Start-Ups are Essential for Vitalizing the Economy
April 14, 2015
There are many motives for mergers: to minimize competition; to reduce costs by elimination overlapping operations; to acquire a hot product or technology; to enter new geographic markets; or to get bigger. But the popularity of M&A actually involves economic weakness.
Although buying another company may enhance the acquiring firm's innovation, it does not add much to society's. And society's capacity to innovate is crucial. It generates the wealth needed to raise incomes and dampen social conflicts.
The recent reductions in forecast growth imply a dimmer outlook for innovation, as measured by labor productivity. Weaker productivity growth in turn means weaker wage and income growth.
Productivity's performance since the Great Recession has been abysmal. From 2009 to 2014, it has averaged a meager 0.9 percent annually. That is less than half the average growth of 2 percent since the late 1940s and one-third of the 3 percent rate of the first two decades after World War II. These differences have huge implications for wages and incomes. At 3 percent, incomes double in about 25 years; at 2 percent, about 35 years and at 1 percent, around 70 years.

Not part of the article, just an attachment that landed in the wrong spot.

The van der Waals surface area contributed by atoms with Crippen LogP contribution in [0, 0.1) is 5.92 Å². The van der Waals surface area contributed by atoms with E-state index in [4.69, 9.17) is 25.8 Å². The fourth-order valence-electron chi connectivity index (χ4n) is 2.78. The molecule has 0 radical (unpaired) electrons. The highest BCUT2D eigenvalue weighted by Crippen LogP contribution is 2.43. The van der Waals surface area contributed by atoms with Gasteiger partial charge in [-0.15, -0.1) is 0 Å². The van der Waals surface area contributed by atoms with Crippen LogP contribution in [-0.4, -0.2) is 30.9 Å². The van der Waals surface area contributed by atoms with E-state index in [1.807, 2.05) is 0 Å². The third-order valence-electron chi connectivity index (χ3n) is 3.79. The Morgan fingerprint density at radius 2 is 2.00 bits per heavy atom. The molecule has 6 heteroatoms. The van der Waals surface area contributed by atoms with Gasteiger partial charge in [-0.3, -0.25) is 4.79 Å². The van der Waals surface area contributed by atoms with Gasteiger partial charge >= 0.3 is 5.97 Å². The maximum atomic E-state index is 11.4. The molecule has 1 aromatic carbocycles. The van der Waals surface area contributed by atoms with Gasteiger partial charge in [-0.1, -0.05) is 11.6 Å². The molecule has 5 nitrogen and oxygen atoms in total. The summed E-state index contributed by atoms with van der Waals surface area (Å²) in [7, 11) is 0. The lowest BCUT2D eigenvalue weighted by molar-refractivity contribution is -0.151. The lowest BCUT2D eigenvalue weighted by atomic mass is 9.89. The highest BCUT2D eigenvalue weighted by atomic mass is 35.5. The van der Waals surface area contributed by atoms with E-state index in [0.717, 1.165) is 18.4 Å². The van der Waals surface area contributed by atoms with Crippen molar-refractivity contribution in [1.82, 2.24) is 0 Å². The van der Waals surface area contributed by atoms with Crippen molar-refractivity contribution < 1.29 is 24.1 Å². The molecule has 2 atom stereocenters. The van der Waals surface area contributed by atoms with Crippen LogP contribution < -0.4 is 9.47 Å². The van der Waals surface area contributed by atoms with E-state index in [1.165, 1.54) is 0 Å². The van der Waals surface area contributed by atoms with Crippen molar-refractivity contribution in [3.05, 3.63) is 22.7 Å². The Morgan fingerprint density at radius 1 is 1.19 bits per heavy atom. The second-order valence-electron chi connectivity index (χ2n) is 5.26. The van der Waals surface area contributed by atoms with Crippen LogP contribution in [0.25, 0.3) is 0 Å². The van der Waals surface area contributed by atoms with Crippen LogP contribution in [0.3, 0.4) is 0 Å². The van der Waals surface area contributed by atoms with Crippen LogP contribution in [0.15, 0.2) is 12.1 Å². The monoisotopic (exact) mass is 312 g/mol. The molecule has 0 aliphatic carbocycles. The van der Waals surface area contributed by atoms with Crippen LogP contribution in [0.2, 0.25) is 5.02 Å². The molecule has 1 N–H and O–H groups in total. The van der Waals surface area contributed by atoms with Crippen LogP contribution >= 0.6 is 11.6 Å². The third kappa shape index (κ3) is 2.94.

Productivity occurs primarily through the private sector. If companies are hidebound, productivity will suffer. Evidence suggests that entrepreneurship is in decline and that U.S. firms are becoming older, more entrenched and less dynamic.
- Start-ups fell from 15 percent of all businesses in 1978 to 8 percent in 2011.
- Older firms jumped from 23 percent of businesses in 1992 to 34 percent in 2011. Their share of jobs was even higher, almost three-quarters of all workers.
Start-ups ultimately account for a disproportionately high share of new job creation and innovation. The vigor of these new firms is essential for the economy to revitalize itself.
Source: Robert Samuelson, "Fewer Start-Ups Is An Ugly Economic Signal," Real Clear Markets, April 13, 2015.
Browse more articles on Economic Issues